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Figure 4 ADSCs-EVs regulate fibroblasts ECM remodeling and SC activation through miR-93. (A) RT-qPCR for detecting miR-93 expression in culture medium after the addition of RNase A alone or the combination of RNase A and Triton X-100 to the culture medium of ADSCs. (B) RT-qPCR detection of miR-93 expression in fibroblasts and SCs. (C) RT-qPCR for detecting miR-93 expression after miR-93 mimic or inhibitor intervention (ADSCs were transfected with miR-93 mimic or inhibitor, and then the isolated EVs were utilized to act on SUI fibroblasts or SCs). (D) Western blot assay for determining the influences of Elastin, Collagen I, and Collagen III protein expression in SUI primary fibroblasts in each group. (E) Western blot assay for determining the influences of Pax7 and MyoD protein expression in SUI primary SCs in each group. U6 was used as the miR-93 reference gene in the RT-qPCR data, and 2−ΔΔCt was used for quantitative analysis; the Western blot assay data was normalized to the background value and the control β-Tubulin band value. N = 3. The differences between two groups were analyzed by Student’s t−test (B–E) The differences among multiple groups were analyzed using one-way ANOVA and Tukey’s post hoc test (A) NS, not significant. *P < 0.05; **P < 0.01; ***P < 0.001.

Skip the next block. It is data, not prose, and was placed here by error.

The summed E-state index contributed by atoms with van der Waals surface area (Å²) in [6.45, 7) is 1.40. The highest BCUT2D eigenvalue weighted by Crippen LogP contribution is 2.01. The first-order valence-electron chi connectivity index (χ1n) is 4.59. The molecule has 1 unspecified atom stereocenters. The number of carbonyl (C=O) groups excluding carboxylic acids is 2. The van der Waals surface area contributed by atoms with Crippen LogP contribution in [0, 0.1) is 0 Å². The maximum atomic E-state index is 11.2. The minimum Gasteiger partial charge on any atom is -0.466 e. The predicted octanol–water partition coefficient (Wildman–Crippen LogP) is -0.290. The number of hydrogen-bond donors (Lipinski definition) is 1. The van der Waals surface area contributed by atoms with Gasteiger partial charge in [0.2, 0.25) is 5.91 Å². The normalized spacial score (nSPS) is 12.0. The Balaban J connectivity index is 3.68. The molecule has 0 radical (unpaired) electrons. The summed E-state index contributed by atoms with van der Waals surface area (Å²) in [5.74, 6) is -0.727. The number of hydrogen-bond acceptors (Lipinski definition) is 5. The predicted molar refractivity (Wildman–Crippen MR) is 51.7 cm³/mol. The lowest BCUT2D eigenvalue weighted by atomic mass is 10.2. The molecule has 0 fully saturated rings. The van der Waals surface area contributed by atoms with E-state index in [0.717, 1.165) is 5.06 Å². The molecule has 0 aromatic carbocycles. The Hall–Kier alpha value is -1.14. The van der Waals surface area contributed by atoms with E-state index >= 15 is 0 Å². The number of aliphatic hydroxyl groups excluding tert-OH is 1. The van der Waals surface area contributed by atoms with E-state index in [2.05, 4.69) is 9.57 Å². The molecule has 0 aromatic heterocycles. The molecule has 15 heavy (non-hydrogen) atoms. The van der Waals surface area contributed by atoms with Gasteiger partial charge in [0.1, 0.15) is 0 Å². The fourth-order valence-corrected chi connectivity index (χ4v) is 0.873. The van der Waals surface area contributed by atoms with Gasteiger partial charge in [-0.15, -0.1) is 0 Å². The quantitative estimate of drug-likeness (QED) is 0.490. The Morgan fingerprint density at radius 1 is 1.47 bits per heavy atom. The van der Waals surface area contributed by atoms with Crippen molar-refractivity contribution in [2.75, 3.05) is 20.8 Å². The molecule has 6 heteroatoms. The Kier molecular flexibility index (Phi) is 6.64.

To further confirm the role of EVs-miR-93 in SUI, we transfected miR-93 mimic and miR-93 inhibitor into ADSCs, and verified the transfection of miR-93 mimic and inhibitor by RT-qPCR. Afterwards, ADSCs-EVs were extracted and miR-93 expression was detected. It was found that miR-93 mimic elevated miR-93 expression in the EVs, while miR-93 inhibitor reduced miR-93 expression in the EVs. Then, SUI fibroblasts and SCs were treated with ADSCs-EVs. It was suggested that SUI-EVs-mimic elevated miR-93 expression, while SUI-EVs-inhibitor reduced miR-93 expression in cells (Figure 4C). Based on the results of Western blot assay, we found that SUI-EVs-mimic contributed to increased expression levels of Elastin, Collagen I, and Collagen III in fibroblasts and increased expression levels of Pax7 and MyoD in SCs. Treatment of SUI-EVs-inhibitor exhibited an opposite trend (Figures 4D, E). The above results indicate that EVs secreted by ADSCs are delivered to fibroblasts through miR-93, thereby regulating the ECM remodeling in fibroblasts and promoting the activation of SCs.